Woman in distress with injured man laying on the ground after accident


Ron Shepherd Nov. 19, 2020

In 2019, there were nearly 27,000 automobile crashes in the State of Idaho, causing injuries to thousands of accident victims. For some, their injuries were immediately evident. Others didn’t experience symptoms of traumatic injury until days, months, or even years later.

Although every crash is unique, there are common injuries among victims. If you’ve been injured in an accident due to the reckless or negligent actions of another, you have the right to pursue compensation for your pain and suffering — but without proper documentation of your injuries, you might be unable to make your case.

At Shep Law Group, we’ve been helping clients in Boise, Meridian, Ada County, Canyon County, and throughout Idaho obtain compensation for crash injuries, whether they felt them right away or not. We might be able to help you too.

Factors That Can Lead To Injury

There are a variety of different factors that could contribute to your injuries during a car accident. Foremost is the sheer impact of two or more vehicles colliding, even at slow speeds. In fact, a 175-pound person in an accident with vehicles traveling only 30 miles per hour experiences a force similar to getting hit with more than 8,000 pounds of force.

Other injury-contributing factors include safety gear such as the seat belt and airbags, impact with the steering wheel and dashboard, and flying vehicle parts such as broken glass and trim pieces.

Common Auto Accident Injuries

Car accidents can cause a number of different injuries, that can range in severity from mild to life-threatening depending on the circumstances that lead to the crash. While the severity of the injuries may vary, some of the more common injuries include:

Cuts, Scrapes, and Bruises 

Contact with stationery items in your car, like the rearview mirror and steering wheel, and flying objects, such as broken glass and deployed airbags can cause everything from minor abrasions and bruises to severe lacerations requiring stitches and deep hematomas.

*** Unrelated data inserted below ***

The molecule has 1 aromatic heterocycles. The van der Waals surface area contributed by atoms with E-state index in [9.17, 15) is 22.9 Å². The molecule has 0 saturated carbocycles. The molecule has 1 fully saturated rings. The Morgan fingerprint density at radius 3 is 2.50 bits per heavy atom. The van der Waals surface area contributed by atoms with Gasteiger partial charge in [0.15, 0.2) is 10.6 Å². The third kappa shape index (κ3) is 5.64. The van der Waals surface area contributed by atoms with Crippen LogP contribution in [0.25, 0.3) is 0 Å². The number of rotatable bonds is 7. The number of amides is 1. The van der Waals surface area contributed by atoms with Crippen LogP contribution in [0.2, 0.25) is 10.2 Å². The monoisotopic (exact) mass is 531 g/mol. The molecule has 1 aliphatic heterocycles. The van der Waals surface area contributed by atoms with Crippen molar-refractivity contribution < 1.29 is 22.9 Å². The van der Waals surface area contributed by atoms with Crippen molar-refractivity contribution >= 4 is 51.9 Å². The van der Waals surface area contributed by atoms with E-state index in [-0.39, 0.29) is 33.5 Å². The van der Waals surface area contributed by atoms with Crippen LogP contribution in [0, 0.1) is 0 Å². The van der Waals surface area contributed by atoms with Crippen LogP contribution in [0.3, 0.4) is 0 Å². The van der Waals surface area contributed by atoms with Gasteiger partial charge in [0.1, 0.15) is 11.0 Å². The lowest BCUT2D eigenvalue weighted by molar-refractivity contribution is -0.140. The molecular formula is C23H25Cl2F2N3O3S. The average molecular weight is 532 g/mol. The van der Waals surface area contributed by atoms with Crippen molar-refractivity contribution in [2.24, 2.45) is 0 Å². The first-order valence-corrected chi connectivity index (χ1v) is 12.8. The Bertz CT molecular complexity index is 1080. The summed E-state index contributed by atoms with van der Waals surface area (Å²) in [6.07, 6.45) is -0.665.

Soft Tissue Injuries 

Injuries to the muscles, ligaments, and tendons are extremely common. These include the “whiplash” injuries caused when the head and neck whip forward and back or side to side upon impact. These can also be caused by the impact of front and side airbags. Soft tissue injuries can also cause muscle spasms, weakness, and pain in your joints, neck, and spine. These injuries are often caused by impact within the vehicle. For example, your knee striking the dashboard, causing damage to your ligaments and tendons.

Spinal Injuries 

Your spine is comprised of three sections: the cervical spine, or neck and upper back; the thoracic spine, or middle back; and, the lumbar spine, the lower back. Spinal cord injuries are common due to its structure of ligaments, tendons, bone, and discs. These injuries may first present symptoms of soreness, but can often indicate something much more serious, such as hairline fractures or disc injuries.

Head Injuries 

Head injuries can range from an external bruise or mild concussion to traumatic brain injury. Think about that 8,000-pound impact at 30 miles an hour. If your head strikes the window or is struck by an object with that much force, your brain can actually move inside your skull, causing irreparable damage. Even severe head injuries may not be immediately apparent. What you might think is a simple headache could be something much more severe, warranting immediate medical attention.

Chest, Leg, and Arm Injuries 

Injuries to your chest are most often caused by the impact of your seat belt, steering wheel, or airbags. The force against your sternum can cause painful bruising, but also lead to internal injuries or bleeding. Remember that your sternum and ribcage protect your internal organs, so any damage to that area could lead to serious or even fatal injuries.

Your legs and arms can see significant damage as well. Slamming into the door or center console, your limbs can experience significant trauma as a result of your body’s natural inclination to brace for impact.

When Should I See a Doctor?

Without injuries, all you have is a property damage claim. Any injury, whether immediately apparent or not, must be documented by a medical professional and confirmed that it was caused by the crash, or that a pre-existing condition was exacerbated by the accident.

Regardless of the exact cause of your injury, it’s important that you seek immediate medical treatment following a crash. You may not need emergency care at the scene, but a visit to an emergency room, urgent care center, or your family doctor when you leave the scene provides documentation of any crash-related injuries, however minor or serious they are.

When you do seek medical treatment, ask your healthcare provider for copies of all medical records following the crash. Make sure your records include admission and discharge notes, prescriptions, and radiology reports.

How an Experienced Personal Injury Attorney Can Help

It can be tough to trace any medical issues and injuries that don’t immediately manifest themselves following an accident to the crash itself. This often requires a deep dive into your medical records by a personal injury attorney who knows what to look for and how to present the evidence to the court to support your claim.

At Shep Law Group, we’ve represented hundreds of clients from Boise, Meridian, Ada County, Canyon County, and across Idaho in auto accident claims. Consultation with our attorneys is free, so don’t wait. Call our office today.